Sadako’s counterpart is Samara Morgan, a creepy, little insomniac played by Daveigh Chase, who is also known from Lilo & Stitch and the English dub of Spirited Away. Her backstory is very different from Sadako’s. For once, she lacks control over her psychic powers, driving her foster parents Anna and Richard Morgan (Shannon Cochran and Brian Cox) to near insanity. After some time in a psychiatric hospital and then murdering her parents’ beloved horses in an act of childish jealousy, Samara inevitably is thrown down a well by Anna. The screenplay works well to deceive the audience into believing Samara is a sympathetic, isolated child who does not mean to harm others.

Naomi Watts portrays a very different protagonist from Reiko Asakawa; Rachel being strong-willed and stubborn, though is able to nail a desperate mother. Martin Henderson doesn’t quite have the same screen presence as Noah, since he doesn’t work directly with Rachel to investigate the tape until halfway through the film. Aidan is sometimes even creepier than Samara, often compared to Haley Joel Osment in The Sixth Sense. The key difference is that Aidan refuses to share what should have been important information to Rachel until its too late.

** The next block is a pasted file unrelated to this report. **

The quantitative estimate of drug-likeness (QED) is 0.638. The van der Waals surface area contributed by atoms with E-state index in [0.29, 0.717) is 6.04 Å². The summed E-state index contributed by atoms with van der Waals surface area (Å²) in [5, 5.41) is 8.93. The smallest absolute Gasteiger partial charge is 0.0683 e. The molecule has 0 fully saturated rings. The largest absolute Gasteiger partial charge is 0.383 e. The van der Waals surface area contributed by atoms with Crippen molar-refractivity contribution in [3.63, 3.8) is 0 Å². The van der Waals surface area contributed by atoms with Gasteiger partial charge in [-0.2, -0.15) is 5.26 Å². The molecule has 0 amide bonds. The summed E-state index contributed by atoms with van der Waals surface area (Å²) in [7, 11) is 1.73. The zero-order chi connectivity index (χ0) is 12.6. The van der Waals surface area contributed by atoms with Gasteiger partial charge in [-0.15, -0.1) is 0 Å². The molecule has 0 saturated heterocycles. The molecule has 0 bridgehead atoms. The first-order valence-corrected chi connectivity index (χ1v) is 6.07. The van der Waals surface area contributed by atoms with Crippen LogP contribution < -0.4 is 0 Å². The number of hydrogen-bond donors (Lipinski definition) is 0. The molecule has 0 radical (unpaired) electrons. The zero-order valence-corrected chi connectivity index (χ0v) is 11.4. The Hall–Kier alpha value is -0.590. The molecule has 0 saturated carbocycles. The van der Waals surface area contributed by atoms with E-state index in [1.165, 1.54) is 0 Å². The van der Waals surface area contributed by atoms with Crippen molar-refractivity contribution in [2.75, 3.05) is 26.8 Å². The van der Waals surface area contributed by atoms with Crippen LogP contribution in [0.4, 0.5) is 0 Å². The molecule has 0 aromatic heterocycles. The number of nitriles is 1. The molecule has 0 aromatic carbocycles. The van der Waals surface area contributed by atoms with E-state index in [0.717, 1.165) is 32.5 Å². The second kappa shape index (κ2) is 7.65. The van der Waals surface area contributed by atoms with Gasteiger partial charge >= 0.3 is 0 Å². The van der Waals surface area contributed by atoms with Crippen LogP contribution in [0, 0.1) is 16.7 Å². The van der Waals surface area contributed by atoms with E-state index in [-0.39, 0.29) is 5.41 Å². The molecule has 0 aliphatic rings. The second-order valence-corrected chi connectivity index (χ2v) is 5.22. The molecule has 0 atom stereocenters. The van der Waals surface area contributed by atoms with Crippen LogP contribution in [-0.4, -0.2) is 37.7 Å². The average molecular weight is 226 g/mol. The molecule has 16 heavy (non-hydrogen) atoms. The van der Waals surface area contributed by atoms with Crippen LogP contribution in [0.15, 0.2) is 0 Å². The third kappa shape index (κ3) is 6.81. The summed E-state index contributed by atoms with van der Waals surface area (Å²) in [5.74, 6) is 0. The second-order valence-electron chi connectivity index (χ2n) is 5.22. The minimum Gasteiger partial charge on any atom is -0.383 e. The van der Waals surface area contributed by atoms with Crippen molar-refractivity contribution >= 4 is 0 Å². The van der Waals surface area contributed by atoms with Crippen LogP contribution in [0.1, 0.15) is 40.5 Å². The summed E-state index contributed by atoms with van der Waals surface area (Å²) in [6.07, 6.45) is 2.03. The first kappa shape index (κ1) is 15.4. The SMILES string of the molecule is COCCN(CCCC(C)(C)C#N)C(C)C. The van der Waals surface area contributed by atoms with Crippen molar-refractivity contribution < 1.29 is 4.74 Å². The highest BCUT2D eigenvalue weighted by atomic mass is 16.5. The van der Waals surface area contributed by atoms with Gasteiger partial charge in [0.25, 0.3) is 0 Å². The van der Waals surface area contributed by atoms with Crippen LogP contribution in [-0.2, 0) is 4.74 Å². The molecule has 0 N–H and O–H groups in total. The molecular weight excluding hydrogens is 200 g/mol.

Samara’s iconic emergence from the television rivals that of Sadako. Samara’s waterlogged ghost is textured with the flickering quality of a videotape and teleports to frighten her victims. These effects were created by make up legend Rick Baker, who also crafted Katie’s malformed corpse when it is teased in the movie’s best jump scare. At times, watching the film is similar to watching a Hitchcock movie, though that might be because the film pays numerous references to his films, such as Rear Window and Psycho.